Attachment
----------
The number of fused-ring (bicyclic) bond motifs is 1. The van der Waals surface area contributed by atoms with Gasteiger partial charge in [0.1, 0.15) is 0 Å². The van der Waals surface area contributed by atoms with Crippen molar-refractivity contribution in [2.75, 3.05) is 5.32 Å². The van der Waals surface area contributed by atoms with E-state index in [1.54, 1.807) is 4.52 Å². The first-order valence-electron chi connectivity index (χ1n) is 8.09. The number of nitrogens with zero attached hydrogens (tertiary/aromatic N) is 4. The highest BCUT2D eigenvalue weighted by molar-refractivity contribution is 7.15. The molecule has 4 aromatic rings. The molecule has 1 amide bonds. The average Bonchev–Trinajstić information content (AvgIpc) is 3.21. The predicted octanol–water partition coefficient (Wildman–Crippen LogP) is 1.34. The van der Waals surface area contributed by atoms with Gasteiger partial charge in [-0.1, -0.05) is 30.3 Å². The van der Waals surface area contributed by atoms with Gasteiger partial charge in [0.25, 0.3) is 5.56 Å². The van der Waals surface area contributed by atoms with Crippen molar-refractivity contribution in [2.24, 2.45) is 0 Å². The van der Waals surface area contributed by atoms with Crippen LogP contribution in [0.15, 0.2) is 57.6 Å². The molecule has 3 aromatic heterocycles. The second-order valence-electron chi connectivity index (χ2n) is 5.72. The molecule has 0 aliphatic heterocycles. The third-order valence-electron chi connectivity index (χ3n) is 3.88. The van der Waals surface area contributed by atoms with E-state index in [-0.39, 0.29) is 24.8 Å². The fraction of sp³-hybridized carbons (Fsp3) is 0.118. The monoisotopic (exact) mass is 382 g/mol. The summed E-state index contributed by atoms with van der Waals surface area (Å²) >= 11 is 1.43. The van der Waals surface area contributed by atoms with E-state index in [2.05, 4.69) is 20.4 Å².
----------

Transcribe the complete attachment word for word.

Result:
The number of fused-ring (bicyclic) bond motifs is 1. The van der Waals surface area contributed by atoms with Gasteiger partial charge in [0.1, 0.15) is 0 Å². The van der Waals surface area contributed by atoms with Crippen molar-refractivity contribution in [2.75, 3.05) is 5.32 Å². The van der Waals surface area contributed by atoms with E-state index in [1.54, 1.807) is 4.52 Å². The first-order valence-electron chi connectivity index (χ1n) is 8.09. The number of nitrogens with zero attached hydrogens (tertiary/aromatic N) is 4. The highest BCUT2D eigenvalue weighted by molar-refractivity contribution is 7.15. The molecule has 4 aromatic rings. The molecule has 1 amide bonds. The average Bonchev–Trinajstić information content (AvgIpc) is 3.21. The predicted octanol–water partition coefficient (Wildman–Crippen LogP) is 1.34. The van der Waals surface area contributed by atoms with Gasteiger partial charge in [-0.1, -0.05) is 30.3 Å². The van der Waals surface area contributed by atoms with Gasteiger partial charge in [0.25, 0.3) is 5.56 Å². The van der Waals surface area contributed by atoms with Crippen molar-refractivity contribution in [2.24, 2.45) is 0 Å². The van der Waals surface area contributed by atoms with Crippen LogP contribution in [0.15, 0.2) is 57.6 Å². The molecule has 3 aromatic heterocycles. The second-order valence-electron chi connectivity index (χ2n) is 5.72. The molecule has 0 aliphatic heterocycles. The third-order valence-electron chi connectivity index (χ3n) is 3.88. The van der Waals surface area contributed by atoms with E-state index in [-0.39, 0.29) is 24.8 Å². The fraction of sp³-hybridized carbons (Fsp3) is 0.118. The monoisotopic (exact) mass is 382 g/mol. The summed E-state index contributed by atoms with van der Waals surface area (Å²) >= 11 is 1.43. The van der Waals surface area contributed by atoms with E-state index in [2.05, 4.69) is 20.4 Å².